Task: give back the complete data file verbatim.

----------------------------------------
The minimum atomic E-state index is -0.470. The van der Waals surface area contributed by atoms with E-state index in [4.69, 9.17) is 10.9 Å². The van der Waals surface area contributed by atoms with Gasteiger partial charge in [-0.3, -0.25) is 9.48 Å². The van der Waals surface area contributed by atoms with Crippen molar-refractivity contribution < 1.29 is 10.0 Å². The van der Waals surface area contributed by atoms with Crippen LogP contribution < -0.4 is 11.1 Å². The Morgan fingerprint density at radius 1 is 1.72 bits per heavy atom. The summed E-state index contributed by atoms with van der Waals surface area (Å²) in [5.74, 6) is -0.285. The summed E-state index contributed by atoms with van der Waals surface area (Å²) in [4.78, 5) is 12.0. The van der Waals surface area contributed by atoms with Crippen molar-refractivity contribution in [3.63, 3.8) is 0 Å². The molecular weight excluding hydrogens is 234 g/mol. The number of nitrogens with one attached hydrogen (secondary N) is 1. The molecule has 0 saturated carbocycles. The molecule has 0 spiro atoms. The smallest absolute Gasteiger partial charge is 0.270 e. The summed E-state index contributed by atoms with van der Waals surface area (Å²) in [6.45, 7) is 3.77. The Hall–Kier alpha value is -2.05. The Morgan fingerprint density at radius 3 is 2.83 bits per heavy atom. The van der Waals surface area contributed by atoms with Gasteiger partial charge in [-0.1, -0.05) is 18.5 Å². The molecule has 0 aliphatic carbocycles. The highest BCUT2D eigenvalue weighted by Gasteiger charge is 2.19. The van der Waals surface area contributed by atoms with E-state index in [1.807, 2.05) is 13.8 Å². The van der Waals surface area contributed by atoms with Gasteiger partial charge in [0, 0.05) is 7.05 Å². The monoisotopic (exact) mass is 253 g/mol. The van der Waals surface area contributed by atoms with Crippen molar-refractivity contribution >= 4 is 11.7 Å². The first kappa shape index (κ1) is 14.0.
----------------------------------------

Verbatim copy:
The minimum atomic E-state index is -0.470. The van der Waals surface area contributed by atoms with E-state index in [4.69, 9.17) is 10.9 Å². The van der Waals surface area contributed by atoms with Gasteiger partial charge in [-0.3, -0.25) is 9.48 Å². The van der Waals surface area contributed by atoms with Crippen molar-refractivity contribution < 1.29 is 10.0 Å². The van der Waals surface area contributed by atoms with Crippen LogP contribution < -0.4 is 11.1 Å². The Morgan fingerprint density at radius 1 is 1.72 bits per heavy atom. The summed E-state index contributed by atoms with van der Waals surface area (Å²) in [5.74, 6) is -0.285. The summed E-state index contributed by atoms with van der Waals surface area (Å²) in [4.78, 5) is 12.0. The van der Waals surface area contributed by atoms with Crippen molar-refractivity contribution in [3.63, 3.8) is 0 Å². The molecular weight excluding hydrogens is 234 g/mol. The number of nitrogens with one attached hydrogen (secondary N) is 1. The molecule has 0 saturated carbocycles. The molecule has 0 spiro atoms. The smallest absolute Gasteiger partial charge is 0.270 e. The summed E-state index contributed by atoms with van der Waals surface area (Å²) in [6.45, 7) is 3.77. The Hall–Kier alpha value is -2.05. The Morgan fingerprint density at radius 3 is 2.83 bits per heavy atom. The van der Waals surface area contributed by atoms with Gasteiger partial charge in [-0.1, -0.05) is 18.5 Å². The molecule has 0 aliphatic carbocycles. The highest BCUT2D eigenvalue weighted by Gasteiger charge is 2.19. The van der Waals surface area contributed by atoms with E-state index in [1.807, 2.05) is 13.8 Å². The van der Waals surface area contributed by atoms with Gasteiger partial charge in [0, 0.05) is 7.05 Å². The monoisotopic (exact) mass is 253 g/mol. The van der Waals surface area contributed by atoms with Crippen molar-refractivity contribution >= 4 is 11.7 Å². The first kappa shape index (κ1) is 14.0.